In case you would ask several people if they would consider them young or old, or the other person young or old, you shall get quite different answers from the different age groups.
When we look at the key results of the Eurobarometer survey we do find that:
- The majority of Europeans (71%) are aware of the fact that the population is
getting older, but this is a concern for only 42 % of them.
- Definitions of ‘old’ and ‘young’ differ across countries. On average, Europeans
believe that people start being considered as old just before 64 years and are no
longer considered young from the age of 41.8 years.
- Most of Europeans consider that older people play a major role in society and
especially within their families (82%), in politics (71%), in the local community
(70%), or in the economy (67%)
- Only one in three Europeans actually believe that the official retirement age will
have to increase by 2030.
- 61% of Europeans support the idea that people should be allowed to continue
working once they have reached the official retirement age, and 53% reject the
idea of a compulsory retirement age.
- According to Eurostat, the average exit age from the labour market is 61.5 years.
However, 42% of Europeans believe that they would be capable of carrying out
their current work till the age of 65 or beyond, whilst an additional 28% think
that they would be capable of carrying on their current work until the age of 60-
- One third of Europeans state that they would like to continue working after they
reach the age when they are entitled to a pension.
- Part-time work combined with a partial pension would be more appealing than full
retirement, to two thirds of Europeans.
- 27% of Europeans aged 55 and over engage in activities and voluntary work in a
variety of organisations and devote on average 14 hours per month to such
- 36% of Europeans aged 55 and over have, over the past 12 months, informally
provided support to other people not belonging to their household. 15% are currently taking care of an older family member, and another 42% have done so in the past.
- The majority of Europeans believe that their country and local area are ‘agefriendly’.
- Older people‘s organisations and other NGOs, as well as religious organisations and churches, play the most important role in tackling the challenges of ageing populations, according to Europeans.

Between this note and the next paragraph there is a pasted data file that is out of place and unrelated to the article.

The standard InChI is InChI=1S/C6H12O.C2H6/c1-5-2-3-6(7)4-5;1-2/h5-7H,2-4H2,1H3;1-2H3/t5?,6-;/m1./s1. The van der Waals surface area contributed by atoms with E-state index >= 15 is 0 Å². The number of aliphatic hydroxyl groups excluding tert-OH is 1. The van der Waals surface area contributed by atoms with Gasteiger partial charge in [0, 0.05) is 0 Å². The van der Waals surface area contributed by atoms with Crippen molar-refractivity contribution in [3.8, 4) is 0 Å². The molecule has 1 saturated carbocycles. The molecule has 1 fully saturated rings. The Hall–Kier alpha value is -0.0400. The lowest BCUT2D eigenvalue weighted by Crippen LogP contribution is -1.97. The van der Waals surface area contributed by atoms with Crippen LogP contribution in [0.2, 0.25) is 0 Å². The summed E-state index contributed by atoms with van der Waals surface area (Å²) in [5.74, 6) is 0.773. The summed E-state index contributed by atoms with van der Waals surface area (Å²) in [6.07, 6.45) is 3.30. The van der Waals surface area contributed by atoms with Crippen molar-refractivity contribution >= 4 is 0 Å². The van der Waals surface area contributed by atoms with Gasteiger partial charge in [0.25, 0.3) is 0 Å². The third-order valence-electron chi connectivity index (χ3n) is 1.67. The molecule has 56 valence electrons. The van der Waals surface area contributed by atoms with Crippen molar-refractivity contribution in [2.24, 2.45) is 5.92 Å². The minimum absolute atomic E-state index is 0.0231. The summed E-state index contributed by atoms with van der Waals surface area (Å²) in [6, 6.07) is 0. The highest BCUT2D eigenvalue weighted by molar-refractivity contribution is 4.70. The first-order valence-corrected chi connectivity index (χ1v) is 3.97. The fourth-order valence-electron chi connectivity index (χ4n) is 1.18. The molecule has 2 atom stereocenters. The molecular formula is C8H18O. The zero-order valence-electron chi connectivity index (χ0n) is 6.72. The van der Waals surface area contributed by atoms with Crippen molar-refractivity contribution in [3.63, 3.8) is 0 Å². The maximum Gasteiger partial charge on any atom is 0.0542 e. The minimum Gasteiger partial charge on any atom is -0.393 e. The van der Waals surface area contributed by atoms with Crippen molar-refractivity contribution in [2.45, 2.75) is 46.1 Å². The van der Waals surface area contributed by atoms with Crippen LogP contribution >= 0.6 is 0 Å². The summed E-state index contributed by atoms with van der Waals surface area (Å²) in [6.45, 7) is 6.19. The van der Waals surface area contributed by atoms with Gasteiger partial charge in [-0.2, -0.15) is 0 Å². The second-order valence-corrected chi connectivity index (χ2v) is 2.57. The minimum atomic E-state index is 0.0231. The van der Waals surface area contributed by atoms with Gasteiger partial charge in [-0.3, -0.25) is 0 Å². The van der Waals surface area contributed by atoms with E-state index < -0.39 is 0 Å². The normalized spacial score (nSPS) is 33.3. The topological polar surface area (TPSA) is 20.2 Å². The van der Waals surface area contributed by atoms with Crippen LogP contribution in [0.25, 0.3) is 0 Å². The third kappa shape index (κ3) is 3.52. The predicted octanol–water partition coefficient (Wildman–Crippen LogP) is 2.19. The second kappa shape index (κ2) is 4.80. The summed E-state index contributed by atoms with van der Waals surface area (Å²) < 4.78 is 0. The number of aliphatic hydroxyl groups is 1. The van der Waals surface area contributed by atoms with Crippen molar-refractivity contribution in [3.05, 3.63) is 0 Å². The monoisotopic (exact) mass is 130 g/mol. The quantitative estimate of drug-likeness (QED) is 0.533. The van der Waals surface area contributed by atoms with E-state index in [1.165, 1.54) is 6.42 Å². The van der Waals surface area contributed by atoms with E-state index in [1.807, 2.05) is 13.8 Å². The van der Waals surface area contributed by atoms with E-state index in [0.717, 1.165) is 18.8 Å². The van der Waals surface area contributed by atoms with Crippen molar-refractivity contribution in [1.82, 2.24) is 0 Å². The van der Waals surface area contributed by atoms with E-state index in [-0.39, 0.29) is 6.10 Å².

So when do people think begins: Being old
- 63.9 is the average age at which one starts being regarded as old, but there is a difference of more than 10 years between countries – 70.4 years in the Netherlands and 57.7 years in Slovakia.
Perceptions of old age vary according to the age of the respondents; as the age of an individual increases, so does his/her views about when old age begins.
Individuals within the age range of 15-24 believe that old age begins at the age of 59.1 whilst individuals aged 55 and over consider that old age begins at the age of 67.1.
Women feel that old age begins slightly later than men (65 years versus 62.7 years).
- Across the EU citizens believe that a person is no longer regarded as being ‘young’ at the age of 41.8 years.
There are wide country variations, with over a decade between the highest and lowest national averages. In Malta, Portugal and Sweden a person is no longer regarded as young just under the age of 37, whilst in Greece and Cyprus people would continue to be regarded as young up to almost 51 years.
- The older the respondents, the higher the ages they would stop considering as young.
For the 15-24 year olds, 35.1 years is the age at which one would stop being considered
as young, whereas respondents aged 55 and over believe that it is 46.3.
Notes taken from: SPECIAL EUROBAROMETER 378 “Active ageing” pages 7-10